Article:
What are the odds that Intel...

...comes back at AMD and DESTROYS them like core 2 duo?????

EDIT: I was there for the launch of the E6300. I was the one who had just bought the 3800+ X2... I fear that this happens again. Maybe it is the whiskey and clearer heads would prevail, after all Intel has no chiplet strategy. Maybe this time Intel has no crushing response.... makes me wonder though. (Kavari coffee flavored whickey is gooooooooood πŸ™‚ )

last edited by Mightyunit

I have no doubt they will come back with a better CPU. That is what good competition does...drives performance and/or price to the consumers benefit. However, the only thing intel has to compete with in the short term is price drops. Last I heard desktop CPUs on the 10nm nodes are aren’t going to be ready until 2020.

last edited by Bond007

There's also will Intel finally wake up with their pricing and stupid business model? I'm looking at you i9 line...

The problem is... the last time around Intel had an oddball small project that worked and became the C2D (and foundation for all future Intel CPUs). Do they have another one in the works even after all the 'belt tightening' and project dumping they have been doing for the past few years? Right now Intel monolithic core design is maxing out on efficiency and its only smaller node size that is making them faster. Adding more cores.... is a loosing proposition against AMD's 'lego' building block design. It is going to take a massive low level redesign for them 'come back' like they did in the C2D days.
Can Intel do it? YES, they have a metric f-ton of RnD money to throw around. Will they? Maybe. Will they in time to save their market share? No idea. Interesting times indeed.

last edited by GaK_45

@GaK_45 Whoa. I did not know that back story on C2D!! "Intel had an oddball small project that worked and became the C2D", I had NO idea, very interesting.

Yeah Intel was looking for a 'good' MOBILE cpu line, so they gave a small team in Israel the go ahead to basically update their ancient P6 (aka Pentium Pro aka pre-NetBurst CPU desing). After a ton of work (and probably a LOT of drugs) they created the Pentium M (for mobile). Then AMD kicked the shit out of Intel's 'we want to hit 10GHz on one core' netburst designs (which when they tried to tack two on one die made for a great space heater but mediocre CPU)... and they panicked. They looked around and realized the Pen M design could easily scale UP in both TDP and core count... and the rest is history. Last real break through / paradigm shift for Intel beyond the usual tweaking and reworking and making the monolithic design BIGGER and more powerful. The really sad, sad part is Intel litterally spent Billions and years on the dead end NetBurst idea... when all they had to do was continue with what they already had!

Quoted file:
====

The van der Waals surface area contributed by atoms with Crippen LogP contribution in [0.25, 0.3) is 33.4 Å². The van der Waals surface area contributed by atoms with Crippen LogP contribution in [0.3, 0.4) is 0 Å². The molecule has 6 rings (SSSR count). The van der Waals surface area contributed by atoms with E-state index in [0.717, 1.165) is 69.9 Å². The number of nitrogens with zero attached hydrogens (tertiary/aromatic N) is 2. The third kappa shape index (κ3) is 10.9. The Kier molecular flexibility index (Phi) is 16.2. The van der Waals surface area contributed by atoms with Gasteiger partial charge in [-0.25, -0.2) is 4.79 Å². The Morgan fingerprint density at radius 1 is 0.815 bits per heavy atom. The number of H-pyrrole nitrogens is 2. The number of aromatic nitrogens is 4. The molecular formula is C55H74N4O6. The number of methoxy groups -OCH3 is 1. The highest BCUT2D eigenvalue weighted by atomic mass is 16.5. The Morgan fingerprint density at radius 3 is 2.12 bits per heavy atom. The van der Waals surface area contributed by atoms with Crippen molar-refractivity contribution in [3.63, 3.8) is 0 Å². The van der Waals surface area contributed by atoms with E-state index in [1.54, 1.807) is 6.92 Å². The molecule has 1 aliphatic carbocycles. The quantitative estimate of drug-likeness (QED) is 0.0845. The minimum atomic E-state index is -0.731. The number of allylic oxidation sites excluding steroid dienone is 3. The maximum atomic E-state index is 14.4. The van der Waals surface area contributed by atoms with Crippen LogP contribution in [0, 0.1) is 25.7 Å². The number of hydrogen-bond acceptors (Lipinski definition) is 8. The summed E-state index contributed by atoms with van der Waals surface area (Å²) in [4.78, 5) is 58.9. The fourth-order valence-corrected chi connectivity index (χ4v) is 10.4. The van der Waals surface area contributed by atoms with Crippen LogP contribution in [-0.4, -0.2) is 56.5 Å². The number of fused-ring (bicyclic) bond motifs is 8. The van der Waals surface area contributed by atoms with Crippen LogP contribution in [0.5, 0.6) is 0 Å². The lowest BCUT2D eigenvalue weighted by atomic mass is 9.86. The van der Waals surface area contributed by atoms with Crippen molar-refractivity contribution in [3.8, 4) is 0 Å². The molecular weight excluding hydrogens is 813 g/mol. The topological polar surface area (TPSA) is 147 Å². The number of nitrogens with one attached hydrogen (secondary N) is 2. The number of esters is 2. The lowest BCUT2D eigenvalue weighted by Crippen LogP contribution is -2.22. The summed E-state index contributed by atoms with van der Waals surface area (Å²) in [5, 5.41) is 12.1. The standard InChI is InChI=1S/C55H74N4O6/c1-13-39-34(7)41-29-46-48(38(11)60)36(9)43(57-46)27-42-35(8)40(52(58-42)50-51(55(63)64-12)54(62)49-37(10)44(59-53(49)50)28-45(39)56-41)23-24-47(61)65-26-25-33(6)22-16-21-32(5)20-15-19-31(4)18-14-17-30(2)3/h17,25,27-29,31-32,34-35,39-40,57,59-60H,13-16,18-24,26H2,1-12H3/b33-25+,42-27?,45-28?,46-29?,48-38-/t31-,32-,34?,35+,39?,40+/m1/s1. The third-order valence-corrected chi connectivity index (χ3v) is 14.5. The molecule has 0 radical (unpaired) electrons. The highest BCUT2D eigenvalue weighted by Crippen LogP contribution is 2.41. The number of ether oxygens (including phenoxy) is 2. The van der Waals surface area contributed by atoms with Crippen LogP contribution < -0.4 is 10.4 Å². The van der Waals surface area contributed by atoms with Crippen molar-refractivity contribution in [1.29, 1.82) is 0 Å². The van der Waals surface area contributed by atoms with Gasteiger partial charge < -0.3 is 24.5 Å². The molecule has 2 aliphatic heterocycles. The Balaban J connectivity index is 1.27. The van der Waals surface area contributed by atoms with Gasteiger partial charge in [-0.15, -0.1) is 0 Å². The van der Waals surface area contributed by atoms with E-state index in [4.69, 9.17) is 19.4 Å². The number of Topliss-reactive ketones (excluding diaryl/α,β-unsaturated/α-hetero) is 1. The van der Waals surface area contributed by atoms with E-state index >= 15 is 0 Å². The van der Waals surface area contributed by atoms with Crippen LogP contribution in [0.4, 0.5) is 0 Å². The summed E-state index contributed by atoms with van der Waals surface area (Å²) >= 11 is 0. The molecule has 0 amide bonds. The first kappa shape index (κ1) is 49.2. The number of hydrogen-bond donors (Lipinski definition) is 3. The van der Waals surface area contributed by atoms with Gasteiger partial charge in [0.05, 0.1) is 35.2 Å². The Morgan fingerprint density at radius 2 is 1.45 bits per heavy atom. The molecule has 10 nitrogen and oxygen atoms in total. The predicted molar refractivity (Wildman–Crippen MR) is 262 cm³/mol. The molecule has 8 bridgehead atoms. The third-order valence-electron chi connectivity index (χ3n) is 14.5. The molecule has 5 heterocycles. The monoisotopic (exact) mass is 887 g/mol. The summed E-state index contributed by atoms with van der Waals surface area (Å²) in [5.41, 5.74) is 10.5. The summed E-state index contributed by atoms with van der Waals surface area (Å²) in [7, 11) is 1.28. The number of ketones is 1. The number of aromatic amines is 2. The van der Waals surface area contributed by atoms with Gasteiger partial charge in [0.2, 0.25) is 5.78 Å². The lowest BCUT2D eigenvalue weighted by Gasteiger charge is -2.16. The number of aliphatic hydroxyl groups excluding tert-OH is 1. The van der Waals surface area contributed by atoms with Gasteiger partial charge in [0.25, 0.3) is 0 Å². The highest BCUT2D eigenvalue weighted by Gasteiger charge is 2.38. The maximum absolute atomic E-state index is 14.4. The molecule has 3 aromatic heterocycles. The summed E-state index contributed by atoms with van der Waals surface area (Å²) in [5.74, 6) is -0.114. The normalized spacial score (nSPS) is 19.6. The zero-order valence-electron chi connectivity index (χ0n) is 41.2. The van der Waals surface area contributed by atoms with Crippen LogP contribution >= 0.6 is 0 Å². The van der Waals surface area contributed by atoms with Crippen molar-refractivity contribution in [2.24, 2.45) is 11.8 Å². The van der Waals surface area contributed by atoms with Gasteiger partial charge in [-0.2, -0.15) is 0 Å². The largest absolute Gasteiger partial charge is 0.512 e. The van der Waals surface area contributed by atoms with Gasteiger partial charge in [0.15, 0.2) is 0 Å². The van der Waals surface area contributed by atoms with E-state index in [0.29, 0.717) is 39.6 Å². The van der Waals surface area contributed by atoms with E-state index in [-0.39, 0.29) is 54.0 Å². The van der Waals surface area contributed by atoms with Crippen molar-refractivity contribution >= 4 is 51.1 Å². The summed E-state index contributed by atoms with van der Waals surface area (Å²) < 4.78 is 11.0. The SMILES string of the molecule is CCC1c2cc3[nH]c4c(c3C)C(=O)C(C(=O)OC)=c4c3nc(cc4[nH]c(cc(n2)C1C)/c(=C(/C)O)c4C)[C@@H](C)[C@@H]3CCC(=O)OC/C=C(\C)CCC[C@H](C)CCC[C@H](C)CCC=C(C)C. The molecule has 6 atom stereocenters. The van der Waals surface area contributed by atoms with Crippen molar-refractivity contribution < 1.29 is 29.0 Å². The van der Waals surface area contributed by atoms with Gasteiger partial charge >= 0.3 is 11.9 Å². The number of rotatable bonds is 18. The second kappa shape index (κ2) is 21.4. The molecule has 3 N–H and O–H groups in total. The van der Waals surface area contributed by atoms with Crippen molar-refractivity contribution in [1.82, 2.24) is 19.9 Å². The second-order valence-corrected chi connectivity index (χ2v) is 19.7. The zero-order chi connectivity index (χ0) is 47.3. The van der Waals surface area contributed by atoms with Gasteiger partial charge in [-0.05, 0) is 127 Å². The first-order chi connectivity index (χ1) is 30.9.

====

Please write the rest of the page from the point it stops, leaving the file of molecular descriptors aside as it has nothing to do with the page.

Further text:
Its why I say that Intel is sooo huge that they can easily outspend AMD, it just depends on IF they have another little oddball project tucked away sucking up merely a fraction of a percentage of their RnD budget or not. If they don't... will be a couple gens before they get back on top. Either way its great for consumers as AMD has once again blazed a trail (of necessity) that Intel will probably have to follow... or at least be forced to blaze a(nother) NEW trail. Time will tell how big the impact will be on the next decade or two of CPU design but it is the end of 'this gen is a minor improvement on the last THREE gens' days. πŸ˜‰

last edited by GaK_45

@GaK_45 no joke, that was fascinating to read! Thanks Gak for taking the time to post that info!!! πŸ™‚

Thanks. Glad I could fill in some background info for you. πŸ™‚

@GaK_45 ya it makes me more confident to jump in and build one or more likely two systems based off of Ryzen 3000 cpus. πŸ™‚

I was thinking more about this topic and I would like to bounce some ideas around in here.

Have you heard people say that Intel has (I am paraphrasing here) a treasure trove of new technology and tricks up their sleeves that they can whip out and slap AMD down with? I recall hearing this a number of times over the recent past ( 1- 2 years). Do you think there is anything to that? I know Intel has a ridiculous R&D budget so maybe this is partly true?? Sounds a little odd to me. If they develop new tech why wouldn't they use it immediately?